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Ladakh - Planning The Trip

Over 2000 Km by road, in around 10 days. Stunning landscapes, wonderful people. That sums up our Ladakh trip. But how did it actually work? How did we make it happen? Read on to find out!  Leh, the capital of Ladakh , is accessible by air and road. Flying into Leh is the easiest, and time-saving option, while the road is the time consuming one, but with the added advantage of driving past some of the most beautiful landscapes in our country. Each option has much to recommend it, and we chose the road for just one reason – altitude sickness. Altitude sickness was one of my biggest concerns, since I suffer from motion-sickness. Yes, I do travel a lot, but that is despite my condition, and, over the years, have learnt how to handle it. I struggled with it when we visited Nathu-La in Sikkim, and wondered if I would be able to manage a week at the even higher altitudes that we would encounter in Ladakh. This was the reason we stuck to a basic plan, of only 9 days in Ladakh, though we

A Date with the Goddess - Navaratri begins!

Navaratri begins today - nine days and nights dedicated to the Goddess. I cannot celebrate the festival at home this year, (once again) for various personal reasons, but here, on the blog, the celebration is on, and I shall try and bring you interesting aspects of the festival as well as temples and shrines to the Goddess...in short, whatever I come across!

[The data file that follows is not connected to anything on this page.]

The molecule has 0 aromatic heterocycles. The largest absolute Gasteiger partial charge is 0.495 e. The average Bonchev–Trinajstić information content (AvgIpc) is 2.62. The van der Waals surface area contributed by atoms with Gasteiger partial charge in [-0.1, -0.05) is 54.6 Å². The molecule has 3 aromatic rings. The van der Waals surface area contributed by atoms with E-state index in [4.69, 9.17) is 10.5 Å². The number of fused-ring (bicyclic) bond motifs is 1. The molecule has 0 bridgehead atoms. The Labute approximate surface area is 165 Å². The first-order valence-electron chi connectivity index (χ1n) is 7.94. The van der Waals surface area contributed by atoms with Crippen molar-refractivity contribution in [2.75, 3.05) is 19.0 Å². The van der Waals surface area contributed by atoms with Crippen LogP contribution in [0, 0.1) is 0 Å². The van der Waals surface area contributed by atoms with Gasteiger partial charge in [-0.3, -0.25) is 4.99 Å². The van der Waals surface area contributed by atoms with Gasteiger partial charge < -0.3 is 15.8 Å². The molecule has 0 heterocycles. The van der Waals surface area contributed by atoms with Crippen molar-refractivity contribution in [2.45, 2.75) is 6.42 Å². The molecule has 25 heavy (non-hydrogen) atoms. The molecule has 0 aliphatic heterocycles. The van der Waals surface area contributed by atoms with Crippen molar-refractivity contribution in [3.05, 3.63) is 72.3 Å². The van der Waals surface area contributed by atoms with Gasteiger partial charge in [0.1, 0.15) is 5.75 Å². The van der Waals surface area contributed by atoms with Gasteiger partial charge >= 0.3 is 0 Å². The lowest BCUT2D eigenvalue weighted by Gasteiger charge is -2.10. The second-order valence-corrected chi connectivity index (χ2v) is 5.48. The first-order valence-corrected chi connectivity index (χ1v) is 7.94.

I begin with a small shrine to the goddess at the Khaba Fort that I visited during my tour to Jaisalmer with Suryagarh




She is popularly called Durga, but she is, really,  'Mahishasura Mardini' - the one who killed the demon Mahishasura. She fought the demon for nine days and nights, and it is her victory we celebrate during this festival, and thus, I thought it rather apt to begin this series with her. 


Her image is carved on the local yellow stone Jaisalmer is so famous for. It is a rather simple image, comparing it to the more elaborate ones I have seen before, such as at Aihole, or the amazingly detailed one at Shimoga. However, the representation is almost exactly the same, like her pose - one leg over the demon, her weapons, and the lion behind her, also attacking Mahishasura, who is in the form of a Bull. 

It is interesting to see how often we come across her at forts. At the Mirjan Fort, the shrine dedicated to her was no more, but she stood under a tree. She is present in another form at all of Shivaji's forts. There, she is Bhavani, the one who gave her sword to Shivaji so he could gain victory over his enemies. At the Daulatabad fort, she takes a newer form, of Bharat Mata. The name might be new, but a shrine to her existed here, long before the country took shape. Almost every fort we go to, has a shrine to her, in some name or the other. Isnt it interesting, how, when it comes to war, protection or defense, all aspects we associate with men and masculinity, it is the female form we worship? 


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